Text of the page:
On my last holiday, I tumbled down an indoor helter skelter, relaxed in a tropical butterfly garden, swam in a rooftop pool and played my partner on an Xbox – and all of this was just at the airport.
Those who haven’t discovered the delights of Singapore Changi airport may want to find an excuse to fly through this bustling Asian hub, which also manages to woo weary travellers with novel things to do.
To me, Changi is the benchmark for what an international airport should be: an airport you actually want to spend time in. Could this be the ultimate 21st century airport for the consumer in transit – the ‘transumer’?
The thought crosses my mind every time I pass through London Heathrow’s Terminal 3 – more a chaotic factory churning out passengers than an airport to be cherished, with none of the ‘fun’ diversions that many Asian airports offer to break up the monotony of waiting for flights.
Hong Kong’s Chek Lap Kok airport is a great place to play a round of golf between flights and Kuala Lumpur International offers passengers fresh air in a giant rainforest inside the terminal.
While at Heathrow, the world’s busiest international airport, passengers are left to make do with a hodgepodge of chain cafés, restaurants and shops. Perhaps the exception is BA’s futuristic Terminal, which never fails to impress with its slick mix of bars, restaurants, shops and lounges and striking art installations bringing a bit of glamour back to air travel – all in a space big enough to house 50 football pitches.
Heathrow may be a hive of shops, but I still can’t help likening the shopping experience to walking through Westfields shopping centre in Shepherd’s Bush. Perhaps it’s the promise of “world-class” shopping – and the realisation that I can pick up much of what’s on offer in an equivalent high street store – and probably in the sale.
What I won’t find on the high street are those giant toblerone bars stacked high on shelves at airports spanning London to Sydney. Am I the only one tired of seeing toblerones at every airport I pass through?
Of course some of you reading this may spare little thought for what’s on offer at airports. Heightened security measures have turned terminals into inherently stressful places. We tend to judge an airport more on its security, service and ability to handle delays and cancellations efficiently than on whether it has spa treatments or independent cafés.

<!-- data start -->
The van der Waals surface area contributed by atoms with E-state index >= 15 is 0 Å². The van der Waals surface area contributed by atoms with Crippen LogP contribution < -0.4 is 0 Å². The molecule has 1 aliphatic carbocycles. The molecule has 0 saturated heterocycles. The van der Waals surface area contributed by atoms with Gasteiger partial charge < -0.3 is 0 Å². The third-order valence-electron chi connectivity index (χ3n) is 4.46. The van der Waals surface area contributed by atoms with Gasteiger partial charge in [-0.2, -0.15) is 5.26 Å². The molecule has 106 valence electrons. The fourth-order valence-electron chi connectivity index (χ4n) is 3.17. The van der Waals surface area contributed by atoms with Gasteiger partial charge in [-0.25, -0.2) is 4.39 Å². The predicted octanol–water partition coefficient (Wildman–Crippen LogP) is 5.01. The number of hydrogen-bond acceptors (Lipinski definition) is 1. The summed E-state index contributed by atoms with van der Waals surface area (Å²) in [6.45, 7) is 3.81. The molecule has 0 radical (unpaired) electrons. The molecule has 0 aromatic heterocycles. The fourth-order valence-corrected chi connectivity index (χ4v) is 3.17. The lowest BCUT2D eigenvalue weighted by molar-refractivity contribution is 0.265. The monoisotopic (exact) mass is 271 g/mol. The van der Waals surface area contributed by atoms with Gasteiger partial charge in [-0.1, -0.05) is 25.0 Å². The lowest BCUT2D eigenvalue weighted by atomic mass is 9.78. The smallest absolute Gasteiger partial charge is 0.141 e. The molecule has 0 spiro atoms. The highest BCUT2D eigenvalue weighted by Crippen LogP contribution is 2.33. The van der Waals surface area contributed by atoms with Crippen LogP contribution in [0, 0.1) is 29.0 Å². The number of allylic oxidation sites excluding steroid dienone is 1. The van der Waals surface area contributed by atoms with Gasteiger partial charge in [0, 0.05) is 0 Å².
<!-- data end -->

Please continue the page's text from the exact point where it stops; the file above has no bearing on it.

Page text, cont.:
If – unlike me- you would rather spend minimal time in the terminal, could that change if more airports found more creative ways to keep us amused, with new, customer-focused amenities?
Sweeteners that might encourage travellers to arrive at the airport earlier could include texting coupons to our mobiles for a discounted meal or spa treatment. Or on a basic level, offering free wi-fi as standard.
Whichever way we look at airports – as glorified bus stations, an inconvenience, or the start of our holiday – airports help form our first and last impression of a destination. And if there was more focus around the customer and differentiation, we’d be more likely to return and spend money: a win-win for all?
Amsterdam Schiphol is a good example of an airport offering something for everyone. Holland’s hub has just opened the first 6D theatre at an airport and is also well-stocked with unique attractions – from flower shops to a library, museum, indoor/outdoor garden and casino. This place even hosts weddings.
Airports have our full attention for several hours, yet many still aren’t capturing our imagination. Airports needn’t be clones of Schiphol, Changi or Hong Kong, but these innovators will no doubt spur those lagging behind.
Many airports are stuck in their ways and lacking in creativity. What’s stopping an airport from offering us ‘optional’ pay-as-you-go services that compliment the airline offering and benefit us? Wouldn’t we be more inclined to pay a small fee for a dedicated airport agent to arrange our onward coach, bus or airline transportation at our destination, than pay for a trolley, for example?
Airports – love them or hate them – represent the start of our journey; a time that brings out all sorts of emotions, from trepidation, to excitement. This behaviour is something airports should look at as a foundation for improving our experience. If we’re going to spend two hours navigating our way around a ‘fortress’, we should have the opportunity to get the best out of our time there.
Until then, I’ll save my holiday money for my next trip via Changi, where I’m hoping for a roller coaster that will propel me to my gate. And who knows, it might actually happen.
What kind of services and amenities would you want to see (or not) at your ‘ideal’ airport? Click here to leave your comments.